Other changes to Part 360 would exempt land application facilities for undigested food and fecal material emanating from New York State owned or licensed fish hatcheries from the requirements of Subpart 360-4 where the waste is applied at or below agronomic rates; outline the eligibility for registration for organics processing facilities for animal mortalities or parts generated from a farm; establish eligibility for registration for composting facilities for dewatered solids from an AD facility that is subject to registration and AD facilities that accept less than 50 tons of waste per day that does not contain human fecal matter provided that certain operating conditions are met; and make revisions to application requirements, pathogen and vector attraction criteria, pollutant limits and product use for material distributed to the public, and design criteria and operational requirements with respect to source separate organics processing and AD facilities.
Needs and Benefits: By relieving non-discharging AFOs with 200-299 mature dairy cows from the obligation to obtain SPDES general permit coverage, smaller non-discharging dairy farms would be less restricted in deciding whether to expand their herds. Increased milk production associated with expanded dairy farms is expected to create jobs both in the dairy service sector and the agricultural service industries. The establishment of larger farms and increased yogurt production will dictate the need for additional management infrastructure for manure and whey. Anaerobic digesters located on farms provide a superior method to manage both manure and whey, by providing the yogurt manufacturers with a long term, viable method to recycle this material and by providing the farm with income from tipping fees and increased electricity production. The Part 360 revisions would promote the establishment of anaerobic digesters on farms by exempting some AD facilities from permit requirements, establishing registration criteria for those AD facilities that require registration, and providing a clearer regulatory path for those AD facilities that would still need a Part 360 permit.
Costs: There are no significant costs anticipated for the regulated community. The proposed rulemaking is expected to reduce costs for the regulated community by reducing regulatory overlap.
Local Government Mandates: There are no programs, services, duties or responsibilities imposed by the rule upon any county, city, town, village, school district, fire district or other special district. However, there may be some increased costs to local governments associated with water bodies that are subject to Total Maximum Daily Loads (TMDLs), if the proposed change in the Department's CAFO permitting program results in a shift of wasteload allocation from CAFOs in general to other types of facilities, such as wastewater treatment plants.
Paperwork: AFOs that are no longer required to obtain an ECL CAFO SPDES permit and that opt to discontinue permit coverage must file a one page Notice of Termination form with the NYSDEC. There are no other reporting requirements required as a result of this rule.
Duplication: The proposed changes to Subpart 750-1 clarify the different regulatory requirements for CAFOs that meet the federal definition of a Medium CAFO as compared to those CAFOs regulated pursuant to the ECL, thereby avoiding any duplication between the federal standards and the State standards. In addition, the proposed changes to Subparts 360-4 and 360-5 address unnecessary overlap between the regulations governing land application in Part 360 and Part 750 permit requirements for CAFOs.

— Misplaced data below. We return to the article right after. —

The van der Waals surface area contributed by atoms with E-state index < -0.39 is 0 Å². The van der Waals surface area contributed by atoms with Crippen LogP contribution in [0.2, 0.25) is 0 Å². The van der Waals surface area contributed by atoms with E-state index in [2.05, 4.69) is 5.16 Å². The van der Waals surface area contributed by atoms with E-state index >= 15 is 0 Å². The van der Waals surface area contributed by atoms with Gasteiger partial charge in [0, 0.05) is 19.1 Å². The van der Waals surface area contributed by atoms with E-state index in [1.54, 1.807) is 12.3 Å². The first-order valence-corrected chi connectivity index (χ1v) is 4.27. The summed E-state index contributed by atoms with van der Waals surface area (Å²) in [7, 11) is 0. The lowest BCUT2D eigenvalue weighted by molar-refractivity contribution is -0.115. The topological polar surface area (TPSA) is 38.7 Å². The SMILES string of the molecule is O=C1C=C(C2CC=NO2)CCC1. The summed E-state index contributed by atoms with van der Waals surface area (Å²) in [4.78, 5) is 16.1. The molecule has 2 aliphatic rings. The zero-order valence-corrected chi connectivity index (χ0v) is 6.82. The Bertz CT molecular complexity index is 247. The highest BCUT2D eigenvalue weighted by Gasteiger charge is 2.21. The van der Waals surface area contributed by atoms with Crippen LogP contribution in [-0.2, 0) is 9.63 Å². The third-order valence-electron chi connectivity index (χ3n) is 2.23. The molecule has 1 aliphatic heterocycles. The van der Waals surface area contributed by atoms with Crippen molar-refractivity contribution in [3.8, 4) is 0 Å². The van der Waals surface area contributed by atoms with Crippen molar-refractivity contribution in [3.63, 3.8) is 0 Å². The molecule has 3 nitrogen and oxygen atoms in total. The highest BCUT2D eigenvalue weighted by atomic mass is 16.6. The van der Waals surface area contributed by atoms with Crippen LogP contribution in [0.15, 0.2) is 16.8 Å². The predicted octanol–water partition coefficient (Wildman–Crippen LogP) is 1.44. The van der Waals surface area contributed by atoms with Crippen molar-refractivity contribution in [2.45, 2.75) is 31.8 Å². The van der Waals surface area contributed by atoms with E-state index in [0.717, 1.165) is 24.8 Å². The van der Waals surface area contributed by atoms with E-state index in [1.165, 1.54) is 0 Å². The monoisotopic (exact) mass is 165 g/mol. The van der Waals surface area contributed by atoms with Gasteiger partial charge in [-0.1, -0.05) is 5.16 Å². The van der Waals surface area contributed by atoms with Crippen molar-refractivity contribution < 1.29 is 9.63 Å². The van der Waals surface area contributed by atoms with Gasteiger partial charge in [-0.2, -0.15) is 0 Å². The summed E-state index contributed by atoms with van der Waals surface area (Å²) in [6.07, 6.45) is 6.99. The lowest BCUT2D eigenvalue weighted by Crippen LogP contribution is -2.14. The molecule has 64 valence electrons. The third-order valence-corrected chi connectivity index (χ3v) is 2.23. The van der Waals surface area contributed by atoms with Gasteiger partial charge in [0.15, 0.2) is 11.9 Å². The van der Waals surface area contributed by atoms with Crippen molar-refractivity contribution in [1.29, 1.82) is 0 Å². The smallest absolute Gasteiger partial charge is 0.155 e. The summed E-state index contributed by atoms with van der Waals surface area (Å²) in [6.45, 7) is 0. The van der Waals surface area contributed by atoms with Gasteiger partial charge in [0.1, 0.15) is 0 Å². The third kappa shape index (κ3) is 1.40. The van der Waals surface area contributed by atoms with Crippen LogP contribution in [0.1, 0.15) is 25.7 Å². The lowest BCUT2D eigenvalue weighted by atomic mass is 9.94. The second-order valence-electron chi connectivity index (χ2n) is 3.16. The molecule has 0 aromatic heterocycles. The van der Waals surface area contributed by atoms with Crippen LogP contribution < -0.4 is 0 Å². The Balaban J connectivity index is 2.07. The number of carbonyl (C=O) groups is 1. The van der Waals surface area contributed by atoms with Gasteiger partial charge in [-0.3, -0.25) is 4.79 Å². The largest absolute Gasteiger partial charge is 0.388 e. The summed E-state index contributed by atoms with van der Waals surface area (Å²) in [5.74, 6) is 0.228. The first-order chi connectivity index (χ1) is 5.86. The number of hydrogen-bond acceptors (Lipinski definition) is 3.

Alternatives: The Department examined the no regulatory action alternative, but this alternative is not as likely to achieve the economic benefits and regulatory efficiencies associated with the rule making. The Department also considered exempting from permit coverage those AFOs from 200-299 without a discharge, but requiring mandatory enrollment in the Agricultural Environmental Management (AEM) Program. Like the no-action alternative, this alternative may also fall short of meeting the rulemaking goals of expanding milk production to foster the yogurt industry in New York because it would essentially substitute one set of mandatory requirements with another. Similarly, the Department rejected a third alternative that would exempt from permit coverage those AFOs from 200-299 without a discharge but require mandatory enrollment in the Department of Agriculture and Markets' Agricultural Environmental Management (AEM) Program for facilities located in watersheds with an impaired waterbody. This patchwork approach would be difficult to employ. Finally, the Department considered terminating the ECL Permit program and simply administering the CWA permit and its corresponding standards. The Department rejected this alternative because it would not provide the necessary environmental protection, as the potential for a significant environmental impact from a discharge also proportionally grows by the increase in the number of mature dairy cows.
Federal Standards: The proposed rule change is consistent with federal standards because the applicable regulatory provisions and permit program for CAFOs that meet the federal definition and that fall under the CWA remain unchanged by this proposed rulemaking. With respect to the proposed changes to Subparts 360-4 and 360-5, there are no federal regulations for the facilities and activities contained in the proposed rulemaking.
Compliance Schedule: This rule eliminates permitting requirements for current non-discharging Medium CAFOs with 200-299 mature dairy cows, as well as regulatory overlap between Part 750 and Part 360. Therefore, no additional time is needed to achieve compliance with the rule. With respect to the changes to Part 360, the regulated community will be required to comply with these revisions within 60 days from the filing of the rule.